You can read brother Bill's thoughts on another favorite store in our neighborhood here . I remember trying my first ice cream sandwich at Don's Market. I will like sister Carol's when it is complete. 

Today I am stretching my Kellogg boundaries and writing about the Wayside Market in Smelterville, a small town west of Kellogg. Before sister Carol was born Bill and I spent time at a babysitter's house in Smelterville while Mom taught school at Silver King. Our babysitter's name was Margaret Gallaher. 

I think I stayed there all day while brother Bill was in kindergarten in the morning and we also went there a few  times in the evening when Mom's PTA meetings and Dad's bowling night landed on the same day. Kenna and Stu White were often there also. Somehow they were related to Margaret, which made them a step higher on the cool kid ranking. 

There are many fond memories of staying at her house. We loved her dog, her sparkling eyes, her warm smile, and playing outside in the yard with some of the other neighborhood Smelterville kids. The most vivid memory of staying at Margaret's was going to Wayside Market after lunch. I don't know if we did anything to earn the five cents she gave each of us, but all I know is that when she lined us up and put a nickel in each of our hands, it was an invitation to walk across the alley and shop for penny candy at the Wayside Market. By the counter were so many choices of candy. The checker would give us each a small brown bag that we could fill with our five pieces of candy. It was hard to decide whether to have a licorice pipe, wax juice tubes, Bazooka bubble gum, a Tootsie Roll Pop ( even though they cost two cents), Kits, and so much more.

For a four  or five year old, it was a feast. We couldn't wait for the moment when we could go shopping. I don't think it ever occurred to us to get a nickel candy bar. We wanted penny candy. Back to her house we would go and enjoy our afternoon snack. My brother probably had to read the Bazooka comic to me. Soon Mom would be picking us to return home.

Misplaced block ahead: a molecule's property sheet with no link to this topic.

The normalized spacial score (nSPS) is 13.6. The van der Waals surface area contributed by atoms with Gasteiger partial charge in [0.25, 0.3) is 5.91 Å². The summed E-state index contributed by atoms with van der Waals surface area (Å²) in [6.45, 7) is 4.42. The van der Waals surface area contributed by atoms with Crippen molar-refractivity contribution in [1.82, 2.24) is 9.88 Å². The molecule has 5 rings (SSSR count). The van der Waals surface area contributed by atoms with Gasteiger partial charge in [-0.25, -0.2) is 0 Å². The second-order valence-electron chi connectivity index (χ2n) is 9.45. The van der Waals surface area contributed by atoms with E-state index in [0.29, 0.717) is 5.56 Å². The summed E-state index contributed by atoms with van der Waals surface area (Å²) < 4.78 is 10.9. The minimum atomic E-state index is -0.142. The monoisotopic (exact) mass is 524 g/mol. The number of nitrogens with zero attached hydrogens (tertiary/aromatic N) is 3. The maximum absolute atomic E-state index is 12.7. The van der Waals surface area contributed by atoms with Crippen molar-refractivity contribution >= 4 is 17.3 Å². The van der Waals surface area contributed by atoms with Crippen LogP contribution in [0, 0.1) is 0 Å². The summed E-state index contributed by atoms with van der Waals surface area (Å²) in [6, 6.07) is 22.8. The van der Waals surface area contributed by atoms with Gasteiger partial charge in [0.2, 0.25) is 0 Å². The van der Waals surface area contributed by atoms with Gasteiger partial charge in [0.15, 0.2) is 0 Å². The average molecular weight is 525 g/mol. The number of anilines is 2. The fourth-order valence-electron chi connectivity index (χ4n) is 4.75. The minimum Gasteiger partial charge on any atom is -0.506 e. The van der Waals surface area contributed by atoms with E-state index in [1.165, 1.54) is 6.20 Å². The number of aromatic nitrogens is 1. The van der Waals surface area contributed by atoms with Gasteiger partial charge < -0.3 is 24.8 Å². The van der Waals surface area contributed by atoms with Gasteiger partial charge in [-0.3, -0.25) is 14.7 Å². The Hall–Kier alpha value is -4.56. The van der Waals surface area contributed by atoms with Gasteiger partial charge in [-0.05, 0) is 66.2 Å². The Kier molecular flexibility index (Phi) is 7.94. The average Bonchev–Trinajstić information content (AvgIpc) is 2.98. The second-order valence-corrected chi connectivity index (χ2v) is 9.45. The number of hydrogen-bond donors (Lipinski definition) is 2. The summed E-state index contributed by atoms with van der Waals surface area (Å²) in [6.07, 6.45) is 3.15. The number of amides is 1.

This was over fifty-five years ago. Time has marched on, but we have endured. My brother may not still eat penny candy, but he has memories of all kinds of places he enjoyed in Smelterville. Kenna is still my friend. The Wayside Market is still there, Margaret still lives in the same house and is over ninety years old. A while back I saw her shopping at Wal Mart and she still had those sparkling eyes and kind smile. She remembered me. Mom and I both decided we should go visit her. 

Now that I am living back in my hometown I love memories like this that have come full circle. Places are still there, people remember, and I feel a warm glow when strong, happy memories can sustain through our lives. Next time I drive to Smelterville I am going to go inside the Wayside Market and see how much candy costs now. I better bring my debit card.


Sibling Assignment #179: Gardening: A Lesson in Patience

I gave the sibling assignment this week:

"As spring lurks somewhere around the corner, it is time to think about gardening. Each of us have had different experiences with gardening at different locations. What we have all learned is there is a huge learning curve when it comes to gardening. What lessons have you learned from gardening? Share about a particular plant, gardening as a whole, or whatever you want." You can find brother Bill's post here. I will link sister Carol's when it is completed.